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Family of slain US envoy Chris Stevens sets up peace fund

U.S. Ambassador to Libya Christopher Stevens in an undated photo.

 

The outpouring of support in the wake of U.S. Ambassador Chris Stevens' death has prompted his family in the San Francisco Bay Area, and elsewhere, to establish a fund to support innovative "people-to-people" ideas that further peace in the Middle East.

Stevens' brother, Tom Stevens, 46, an assistant U.S. Attorney in San Francisco, told NBC Bay Area on Friday that his family has established the J. Christopher Stevens Fund to award individuals and organizations who have good ideas on how to promote tolerance and peace in the Middle East.

"We just had this overwhelming response," Tom Stevens said. "We have received emails, texts, letters, flowers, you name it. And then Chris' Facebook page, it just went worldwide. We just wanted to put all these wishes to good use and see them carried out."


Chris Stevens, 52, was killed, along with three other embassy workers on Sept. 11 in Benghazi, Libya, a country where he was the United States ambassador. The White House has deemed the killing a terrorist attack, although the specific perpetrators and motives have not clearly been spelled out.

Stevens attended the University of California at Berkeley, and UC Hastings College of the Law in San Francisco.  Most of his family, including his mother and stepfather, live in the Oakland and the East Bay.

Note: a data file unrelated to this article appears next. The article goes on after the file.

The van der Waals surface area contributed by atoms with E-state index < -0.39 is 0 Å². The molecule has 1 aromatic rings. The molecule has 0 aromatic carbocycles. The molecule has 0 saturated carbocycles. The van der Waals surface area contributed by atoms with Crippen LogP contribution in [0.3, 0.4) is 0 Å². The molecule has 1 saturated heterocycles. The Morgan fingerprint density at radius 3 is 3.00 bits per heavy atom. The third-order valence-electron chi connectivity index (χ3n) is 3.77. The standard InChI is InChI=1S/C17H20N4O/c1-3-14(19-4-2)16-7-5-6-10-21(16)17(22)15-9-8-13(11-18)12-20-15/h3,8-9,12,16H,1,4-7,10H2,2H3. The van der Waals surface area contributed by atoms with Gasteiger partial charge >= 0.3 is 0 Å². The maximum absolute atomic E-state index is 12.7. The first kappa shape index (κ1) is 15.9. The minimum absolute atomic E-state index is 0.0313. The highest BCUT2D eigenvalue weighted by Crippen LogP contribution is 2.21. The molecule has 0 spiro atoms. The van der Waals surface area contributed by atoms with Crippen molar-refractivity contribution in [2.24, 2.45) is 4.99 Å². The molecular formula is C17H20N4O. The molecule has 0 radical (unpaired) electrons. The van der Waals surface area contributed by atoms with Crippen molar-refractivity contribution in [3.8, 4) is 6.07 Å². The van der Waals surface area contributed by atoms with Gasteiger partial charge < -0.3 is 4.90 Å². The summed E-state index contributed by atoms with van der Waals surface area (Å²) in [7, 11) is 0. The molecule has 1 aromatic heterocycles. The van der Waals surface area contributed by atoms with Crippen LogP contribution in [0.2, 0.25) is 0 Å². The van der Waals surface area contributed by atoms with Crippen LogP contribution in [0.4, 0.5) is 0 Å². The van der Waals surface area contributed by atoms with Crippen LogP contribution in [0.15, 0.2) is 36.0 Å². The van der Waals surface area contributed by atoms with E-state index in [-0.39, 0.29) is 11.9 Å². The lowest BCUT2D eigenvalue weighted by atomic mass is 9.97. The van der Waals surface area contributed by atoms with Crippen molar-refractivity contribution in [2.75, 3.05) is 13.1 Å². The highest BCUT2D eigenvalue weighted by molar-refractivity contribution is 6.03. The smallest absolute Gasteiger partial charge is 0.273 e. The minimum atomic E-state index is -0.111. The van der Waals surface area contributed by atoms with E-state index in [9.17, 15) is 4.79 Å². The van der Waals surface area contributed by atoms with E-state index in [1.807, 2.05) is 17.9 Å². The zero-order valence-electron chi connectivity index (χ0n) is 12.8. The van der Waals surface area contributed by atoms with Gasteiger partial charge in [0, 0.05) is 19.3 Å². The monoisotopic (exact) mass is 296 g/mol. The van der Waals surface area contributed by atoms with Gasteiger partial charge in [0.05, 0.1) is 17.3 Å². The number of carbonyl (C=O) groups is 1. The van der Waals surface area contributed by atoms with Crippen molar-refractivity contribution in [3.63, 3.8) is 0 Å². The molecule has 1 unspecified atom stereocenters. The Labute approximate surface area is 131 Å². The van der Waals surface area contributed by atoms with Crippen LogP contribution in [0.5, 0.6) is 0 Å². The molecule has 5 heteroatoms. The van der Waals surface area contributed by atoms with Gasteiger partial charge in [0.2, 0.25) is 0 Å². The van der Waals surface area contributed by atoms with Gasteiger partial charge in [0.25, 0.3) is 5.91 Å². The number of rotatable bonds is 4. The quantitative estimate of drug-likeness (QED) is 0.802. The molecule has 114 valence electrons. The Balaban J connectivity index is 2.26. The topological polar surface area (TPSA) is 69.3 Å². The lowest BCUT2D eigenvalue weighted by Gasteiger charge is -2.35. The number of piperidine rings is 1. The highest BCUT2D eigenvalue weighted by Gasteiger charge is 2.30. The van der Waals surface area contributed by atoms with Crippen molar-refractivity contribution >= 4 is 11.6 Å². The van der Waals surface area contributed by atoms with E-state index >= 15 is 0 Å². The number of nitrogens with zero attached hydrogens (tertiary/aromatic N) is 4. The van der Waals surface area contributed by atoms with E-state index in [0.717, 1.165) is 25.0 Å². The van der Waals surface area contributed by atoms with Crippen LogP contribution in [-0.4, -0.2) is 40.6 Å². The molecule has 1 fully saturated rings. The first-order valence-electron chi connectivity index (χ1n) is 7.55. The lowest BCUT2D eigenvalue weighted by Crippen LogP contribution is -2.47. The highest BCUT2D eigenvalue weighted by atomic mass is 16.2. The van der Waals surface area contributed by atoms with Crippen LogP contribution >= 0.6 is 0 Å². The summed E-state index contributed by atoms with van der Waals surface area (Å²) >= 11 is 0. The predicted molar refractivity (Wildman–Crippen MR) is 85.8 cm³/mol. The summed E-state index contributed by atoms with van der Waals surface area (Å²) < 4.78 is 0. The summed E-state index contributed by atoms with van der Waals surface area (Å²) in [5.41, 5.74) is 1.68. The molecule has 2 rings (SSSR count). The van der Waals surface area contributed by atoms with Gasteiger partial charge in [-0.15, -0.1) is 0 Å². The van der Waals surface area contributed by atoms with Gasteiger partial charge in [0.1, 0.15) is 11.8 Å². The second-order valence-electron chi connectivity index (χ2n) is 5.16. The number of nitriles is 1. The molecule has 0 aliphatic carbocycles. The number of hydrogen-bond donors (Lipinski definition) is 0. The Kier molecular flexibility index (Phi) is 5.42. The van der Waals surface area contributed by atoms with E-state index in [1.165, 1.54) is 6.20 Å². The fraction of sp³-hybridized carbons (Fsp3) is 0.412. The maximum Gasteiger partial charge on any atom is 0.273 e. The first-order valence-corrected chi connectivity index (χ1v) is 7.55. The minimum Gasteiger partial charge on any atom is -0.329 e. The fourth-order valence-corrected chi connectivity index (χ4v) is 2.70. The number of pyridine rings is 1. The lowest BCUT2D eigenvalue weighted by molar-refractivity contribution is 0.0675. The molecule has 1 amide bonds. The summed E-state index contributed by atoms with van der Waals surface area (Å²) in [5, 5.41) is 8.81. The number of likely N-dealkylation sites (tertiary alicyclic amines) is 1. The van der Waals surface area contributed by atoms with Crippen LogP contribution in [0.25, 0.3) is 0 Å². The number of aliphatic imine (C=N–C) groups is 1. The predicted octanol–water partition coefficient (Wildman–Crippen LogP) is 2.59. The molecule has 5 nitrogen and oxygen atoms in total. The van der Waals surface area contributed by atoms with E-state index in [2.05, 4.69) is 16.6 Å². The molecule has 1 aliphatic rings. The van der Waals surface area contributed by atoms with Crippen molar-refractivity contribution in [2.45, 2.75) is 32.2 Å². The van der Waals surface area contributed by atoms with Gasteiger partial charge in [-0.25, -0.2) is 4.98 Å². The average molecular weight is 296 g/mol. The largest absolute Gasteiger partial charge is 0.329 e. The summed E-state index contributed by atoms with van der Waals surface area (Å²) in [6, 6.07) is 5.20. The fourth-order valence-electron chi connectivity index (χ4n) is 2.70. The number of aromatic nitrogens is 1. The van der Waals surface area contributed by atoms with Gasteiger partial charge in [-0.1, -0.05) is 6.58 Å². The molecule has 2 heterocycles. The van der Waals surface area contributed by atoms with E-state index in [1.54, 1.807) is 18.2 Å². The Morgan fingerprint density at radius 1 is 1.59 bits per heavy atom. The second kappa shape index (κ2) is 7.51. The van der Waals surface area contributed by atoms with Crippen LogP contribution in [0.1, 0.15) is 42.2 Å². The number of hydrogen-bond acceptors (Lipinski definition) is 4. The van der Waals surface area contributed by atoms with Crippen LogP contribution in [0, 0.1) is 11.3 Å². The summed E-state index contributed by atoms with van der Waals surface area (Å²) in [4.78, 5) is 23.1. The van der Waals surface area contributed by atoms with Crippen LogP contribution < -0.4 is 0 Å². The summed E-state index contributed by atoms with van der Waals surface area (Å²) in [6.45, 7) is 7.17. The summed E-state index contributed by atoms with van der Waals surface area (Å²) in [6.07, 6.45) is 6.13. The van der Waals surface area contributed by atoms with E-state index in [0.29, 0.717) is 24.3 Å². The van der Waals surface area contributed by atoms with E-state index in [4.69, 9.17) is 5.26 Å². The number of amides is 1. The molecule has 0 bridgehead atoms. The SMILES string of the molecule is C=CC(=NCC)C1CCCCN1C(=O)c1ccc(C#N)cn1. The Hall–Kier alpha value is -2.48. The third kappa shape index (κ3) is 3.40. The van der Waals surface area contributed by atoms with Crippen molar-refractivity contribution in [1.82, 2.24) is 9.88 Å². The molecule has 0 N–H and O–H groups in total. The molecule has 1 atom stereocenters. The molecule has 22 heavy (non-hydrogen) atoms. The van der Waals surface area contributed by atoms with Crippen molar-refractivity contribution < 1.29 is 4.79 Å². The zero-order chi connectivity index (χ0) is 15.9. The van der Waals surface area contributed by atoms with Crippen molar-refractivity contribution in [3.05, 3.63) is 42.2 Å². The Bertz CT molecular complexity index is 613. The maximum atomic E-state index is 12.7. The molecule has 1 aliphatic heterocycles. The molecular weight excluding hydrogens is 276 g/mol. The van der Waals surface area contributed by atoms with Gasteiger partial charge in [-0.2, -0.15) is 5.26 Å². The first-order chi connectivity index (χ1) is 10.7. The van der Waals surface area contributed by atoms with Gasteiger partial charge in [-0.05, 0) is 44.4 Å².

He was the first U.S. envoy to be killed in the line of duty since 1979.

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The fund named after Christopher Stevens is officially a partner of the New Venture Fund, a nonprofit public charity in Washington, D.C., and should soon have an advisory board of members who will determine how future donations will be spent, Tom Stevens said.

Tom Stevens encouraged anyone who wants to donate, and anyone who wants to submit an idea for a project, to contact the family on the www.rememberingchrisstevens.com homepage. At this point of its early inception, Tom Stevens said the family is considering a number of proposals, but no grants have been distributed yet.

In general, Tom Stevens said that the board is likely to grant money to established groups whose mission is to help "build bridges" between Americans and people in the Middle East — places where his older brother had worked including Libya, Tunisia, Israel, Syria and Egypt.

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Tom Stevens said projects that will be considered for funding depending on the amount of money raised will "promote religious tolerance, cultural understanding, educational youth exchanges, and other people-to-people programs."

Plans to memorialize Chris Stevens have still to be finalized.

To post a remembrance or photo, or to make a tax-deductible donation to the J. Christopher Stevens Fund, click here.  To send a private message or funding proposal idea, send an email to rememberingchrisstevens@gmail.com.

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